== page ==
How I did in my first competition

Two of my images did not merit.  One image merited in the General Collection, and the last image merited and was accepted into the Loan Collection!  Interestingly, my goal this year was to earn 2 merits, which I achieved.  Next year, you can bet my goal will be 4/4!!

Now for my entries:

Image 1:  Higher Grandpa!

This first image was my "case filler".  I was struggling to pick a 4th image and ultimately chose this one of my daughter because it is special to me.  It was taken on Thanksgiving Day last year at my dad's farm, and he built this wooden swing for my girls.  Entering this image was a good lesson in understanding that sometimes the photographs that are the most meaningful to us are not always the best choice for competition.  It scored 75.

Higher Grandpa!

Higher Grandpa!

Image 2:  They Went That-a-Way

I love Nola's expression and ears in this next image.  It was taken during a charity fundraiser I organized earlier this year.  It scored 78.

They Went That-a-Way

They Went That-a-Way

Image 3:  Dapper Dachshund

Ahhhh Floyd!  If you've been hanging around the blog this year, you've seen this handsome bowtie-wearin' boy several times.  You might also remember his bowtie was actually red gingham.  I personally like the red better, but alas I changed it to blue to satisfy element #7 above.  Yes, print competition typically requires additional post-processing work.

Immediately after I clicked the shutter button on this image, I just knew it would be one of my entries this year.  It scored 81, and earned a merit in the General Collection!

Dapper Dachshund

Dapper Dachshund

Image 4:  Places to Go, People to Lick

And finally, this image of Khloe was taken towards the end of her session - she was trotting along, happy to be on an early morning adventure in downtown Houston. 

I took a chance on this one, and it paid off.  You see, the majority of images submitted to IPC are formal portraits: dramatic lighting, traditional posing, eye contact, and for dogs, typically no tongue showing.  This image broke a lot of the "rules", but I kept gravitating towards it.  So I followed my gut and chose a title that made the tongue "work".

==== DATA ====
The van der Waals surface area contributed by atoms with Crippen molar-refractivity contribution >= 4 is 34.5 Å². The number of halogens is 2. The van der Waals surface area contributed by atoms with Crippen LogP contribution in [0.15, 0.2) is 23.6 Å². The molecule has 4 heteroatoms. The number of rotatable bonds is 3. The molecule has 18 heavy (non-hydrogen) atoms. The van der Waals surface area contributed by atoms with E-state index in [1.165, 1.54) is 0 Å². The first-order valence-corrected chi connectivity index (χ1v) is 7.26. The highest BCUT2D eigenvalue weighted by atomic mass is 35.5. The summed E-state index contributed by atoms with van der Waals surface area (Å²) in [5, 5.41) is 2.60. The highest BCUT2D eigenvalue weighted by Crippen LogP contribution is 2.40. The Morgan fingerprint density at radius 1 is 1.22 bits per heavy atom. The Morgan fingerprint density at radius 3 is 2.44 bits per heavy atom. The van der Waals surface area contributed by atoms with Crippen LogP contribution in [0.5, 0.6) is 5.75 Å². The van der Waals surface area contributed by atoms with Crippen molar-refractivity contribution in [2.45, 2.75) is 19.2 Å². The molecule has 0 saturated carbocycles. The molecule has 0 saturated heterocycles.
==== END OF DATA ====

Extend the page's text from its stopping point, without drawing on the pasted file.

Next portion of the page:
The judging is streamed live online, and my favorite part was hearing the judges giggle when this image came up.  This image scored an 85, earned a merit, and was selected to be published in the Loan Collection!

Places to Go, People to Lick

Places to Go, People to Lick

All in all, I learned a tremendous amount from entering print competition this year.  I am very happy with my results, and motivated to do even better next year!

So not to brag of course... but I guess you can now call me an award-winning photographer ;-)

Keeping your eyes on the prize

Did you set any goals for 2017?  Did you write them down so you can pull them out, read them, and give yourself a little nudge to keep going?

Well, I did.  And I keep a hard copy of those goals folded up in my wallet, where I'm reminded of them each time I pull out my credit card, which is... well.... almost daily haha!

dog chasing tennis ball on beach

One of my personal goals this year is to enter print competition.  International Print Competition (IPC) is like the Super Bowl of the professional photography world.  There are also district and local competitions, which are equivalent to football's regular season.  If I had been smart, I would have entered these local competitions first to dip my toes in and practice... but alas, I'm jumping all in and going straight to the "big game."

The nice thing about print competition is you are really competing against yourself and how well you master the elements of a technically excellent photograph.  Regardless of how I score this year, I have already learned so much for which I am grateful.

So.... wish me luck!  Judging happens during the first week of August, and I'll be sure to give you an update with my submitted images and results.

How are you doing with your goals this year?